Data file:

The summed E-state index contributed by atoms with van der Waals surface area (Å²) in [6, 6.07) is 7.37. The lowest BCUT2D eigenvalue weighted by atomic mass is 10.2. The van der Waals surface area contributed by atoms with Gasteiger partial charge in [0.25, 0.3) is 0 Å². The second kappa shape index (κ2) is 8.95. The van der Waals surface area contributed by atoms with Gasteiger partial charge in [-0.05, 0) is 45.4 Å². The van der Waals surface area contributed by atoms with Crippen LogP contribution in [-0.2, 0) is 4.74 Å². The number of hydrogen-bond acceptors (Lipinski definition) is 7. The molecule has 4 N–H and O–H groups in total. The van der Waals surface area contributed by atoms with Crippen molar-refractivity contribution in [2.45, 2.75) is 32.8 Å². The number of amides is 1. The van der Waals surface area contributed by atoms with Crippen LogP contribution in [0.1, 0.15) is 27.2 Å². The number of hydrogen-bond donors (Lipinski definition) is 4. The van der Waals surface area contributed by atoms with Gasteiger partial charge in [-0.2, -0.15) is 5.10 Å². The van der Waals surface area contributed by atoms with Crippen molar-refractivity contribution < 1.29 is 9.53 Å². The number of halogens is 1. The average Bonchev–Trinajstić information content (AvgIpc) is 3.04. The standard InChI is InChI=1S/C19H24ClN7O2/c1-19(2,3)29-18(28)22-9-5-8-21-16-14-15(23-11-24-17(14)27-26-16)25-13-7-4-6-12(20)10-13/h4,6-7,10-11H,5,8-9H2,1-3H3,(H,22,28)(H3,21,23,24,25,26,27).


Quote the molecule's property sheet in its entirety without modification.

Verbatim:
The summed E-state index contributed by atoms with van der Waals surface area (Å²) in [6, 6.07) is 7.37. The lowest BCUT2D eigenvalue weighted by atomic mass is 10.2. The van der Waals surface area contributed by atoms with Gasteiger partial charge in [0.25, 0.3) is 0 Å². The second kappa shape index (κ2) is 8.95. The van der Waals surface area contributed by atoms with Gasteiger partial charge in [-0.05, 0) is 45.4 Å². The van der Waals surface area contributed by atoms with Crippen LogP contribution in [-0.2, 0) is 4.74 Å². The number of hydrogen-bond acceptors (Lipinski definition) is 7. The molecule has 4 N–H and O–H groups in total. The van der Waals surface area contributed by atoms with Crippen molar-refractivity contribution in [2.45, 2.75) is 32.8 Å². The number of amides is 1. The van der Waals surface area contributed by atoms with Crippen LogP contribution in [0.1, 0.15) is 27.2 Å². The number of hydrogen-bond donors (Lipinski definition) is 4. The van der Waals surface area contributed by atoms with Gasteiger partial charge in [-0.2, -0.15) is 5.10 Å². The van der Waals surface area contributed by atoms with Crippen molar-refractivity contribution < 1.29 is 9.53 Å². The number of halogens is 1. The average Bonchev–Trinajstić information content (AvgIpc) is 3.04. The standard InChI is InChI=1S/C19H24ClN7O2/c1-19(2,3)29-18(28)22-9-5-8-21-16-14-15(23-11-24-17(14)27-26-16)25-13-7-4-6-12(20)10-13/h4,6-7,10-11H,5,8-9H2,1-3H3,(H,22,28)(H3,21,23,24,25,26,27).